On the outside looking in
NCCU senior fights to be re-admitted after controversial suspension
Published: Wednesday, October 5, 2011
Updated: Wednesday, October 5, 2011 13:10
On August 18, just before the beginning of the fall semester, Roddrick Howell was having a rough day.
He was stressed about work and school. He hadn't been eating or sleeping. His car had died that morning. He had one thing on his mind — reading his Bible.
"I was so wound up I couldn't hardly read the Bible in front of me," said Howell, who was in the James E. Shepard Library at the time.
"When I started to read it, I couldn't focus. I asked this random girl, who I didn't know, I said, ‘Will you please read the Bible with me?' And she said ‘no.'"
And that's when something snapped. He grabbed her by the arm. She screamed. And then the police arrived.
He didn't know it at the time, but he was having a manic episode with psychotic features.
Howell was taken to the Williams Ward at Duke University Hospital, where he was placed under medical observation and diagnosed with bipolar affective disorder, an affliction that strikes 1.1 percent of the adult population.
He remained hospitalized until Aug. 26. He was given medication and intensive therapy sessions.
"People think I was at a crazy house," Howell recalls.
"We have to have a better understanding of how this works, because really they were just talking to me. They explained to me how my condition works."
While at the Williams Ward he received more bad news: A letter signed by Assistant Dean of Students Gary Brown arrived, telling Howell he was on interim suspension and that there would be an Aug. 30 judicial hearing to determine whether his suspension would be permanent.
Howell said he met with NCCU therapist Dr. Carolyn Moore, and psychologist Dr. Carol Gibbs before the hearing and was encouraged by what they said.
He said they had found him in stable mental condition and wrote letters supporting his return to NCCU.
According to Howell, both said they thought his interim suspension would be thrown out, given the circumstances surrounding his behavior in the library.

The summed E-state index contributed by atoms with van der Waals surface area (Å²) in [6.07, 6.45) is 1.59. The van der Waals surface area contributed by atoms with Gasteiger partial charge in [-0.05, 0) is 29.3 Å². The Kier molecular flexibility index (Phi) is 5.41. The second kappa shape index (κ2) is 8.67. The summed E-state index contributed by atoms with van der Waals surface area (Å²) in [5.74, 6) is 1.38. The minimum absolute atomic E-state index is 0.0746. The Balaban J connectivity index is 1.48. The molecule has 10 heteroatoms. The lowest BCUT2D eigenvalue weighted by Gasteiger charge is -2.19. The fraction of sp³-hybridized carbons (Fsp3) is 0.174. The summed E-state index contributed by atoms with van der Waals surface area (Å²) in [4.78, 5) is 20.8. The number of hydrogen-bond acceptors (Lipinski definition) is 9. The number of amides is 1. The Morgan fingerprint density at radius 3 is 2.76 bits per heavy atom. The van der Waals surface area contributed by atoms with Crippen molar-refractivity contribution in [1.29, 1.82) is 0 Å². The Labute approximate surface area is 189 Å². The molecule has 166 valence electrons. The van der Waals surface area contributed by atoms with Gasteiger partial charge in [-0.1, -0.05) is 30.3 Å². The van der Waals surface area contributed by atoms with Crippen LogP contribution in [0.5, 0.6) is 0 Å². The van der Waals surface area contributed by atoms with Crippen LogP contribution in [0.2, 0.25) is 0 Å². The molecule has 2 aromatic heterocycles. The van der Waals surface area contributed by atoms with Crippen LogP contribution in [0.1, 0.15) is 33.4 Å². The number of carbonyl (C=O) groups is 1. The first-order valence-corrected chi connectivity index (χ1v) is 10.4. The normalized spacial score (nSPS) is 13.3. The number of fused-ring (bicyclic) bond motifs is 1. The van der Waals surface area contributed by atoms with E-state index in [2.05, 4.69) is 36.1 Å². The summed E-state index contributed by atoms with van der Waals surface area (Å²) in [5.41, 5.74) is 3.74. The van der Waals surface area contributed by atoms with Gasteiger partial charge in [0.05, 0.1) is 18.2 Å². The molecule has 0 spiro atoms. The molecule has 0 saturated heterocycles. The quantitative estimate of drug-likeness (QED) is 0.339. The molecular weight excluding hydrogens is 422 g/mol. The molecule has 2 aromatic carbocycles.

The hearing lasted an hour and a half. The next day, Howell was given the results of the hearing — expulsion from NCCU for a full year, the maximum allowed sentence.
"I was shocked. I just thought that with the medical procedure, it would have changed the outcome of the case," said Howell.
"Here I have just found out about this condition, and they're tellin' me, ‘No, we're gonna kick you outta school.'"
So Howell began to build his appeal. He found a lawyer, who showed him he hadn't received due process according to his rights in the Student Code of Conduct.
In a Sept. 7 letter to Chancellor Charlie Nelms, Howell described his diagnosis and outlined seven items that he says were violated by NCCU:There was no pre-trial hearing; he was not read his rights; he was not given the option between a University committee or an administrative hearing; he was not given a student representative for the hearing; his parents were not contacted; he was not told he could have an attorney present; and he was not allowed to see evidence or witness testimony prior to the hearing.
Howell brought three letters to the appeal, showing that with proper medication he could maintain good mental health. Gibbs, Moore and Dr. Julie Adams, a Duke University Hospital psychiatrist, wrote the letters.
In her Sept. 2 letter, addressed to Kevin Rome, vice chancellor of Student Affairs and Enrollment Management, Moore writes: "Mr. Howell has been diagnosed with a serious psychiatric disorder, one which many college students across the country live with and successfully manage on a daily basis.
"He understands the importance of medication compliance and individual counsel for additional assistance with stress, time and sleep management. ... "I also believe that he can successfully return to his classes and manage his college life with the psychiatric support available to him through Student Health and Counseling Services."
But Howell's appeal was denied and his suspension will last until fall 2012. In a Sept. 22 letter sent to Chancellor Nelms, one that appeals the year-long suspension, Howell restates his claim that NCCU violated its own policies.
Here he states that he was asked to sign off on the charges and evidence against him while he was still heavily medicated.
He states that he was not advised of his right to silence, nor was he given the the right to question witnesses, because there were none at the hearing.
Additionally, he states that he was only able to state his case before a single judge, Wendell Andrews, not a five-member panel, as outlined in the Student Code of Conduct.
Lastly, he states that he was not provided 20 minutes for oral argument.
In the letter Howell asks that the information he provides be transmitted to the NCCU Board of Trustees.
Gary Brown, assistant dean of students, wrote in an email that the Family Educational Rights and Privacy Act restricts him from commenting on Howell's case without written permission from Howell himself.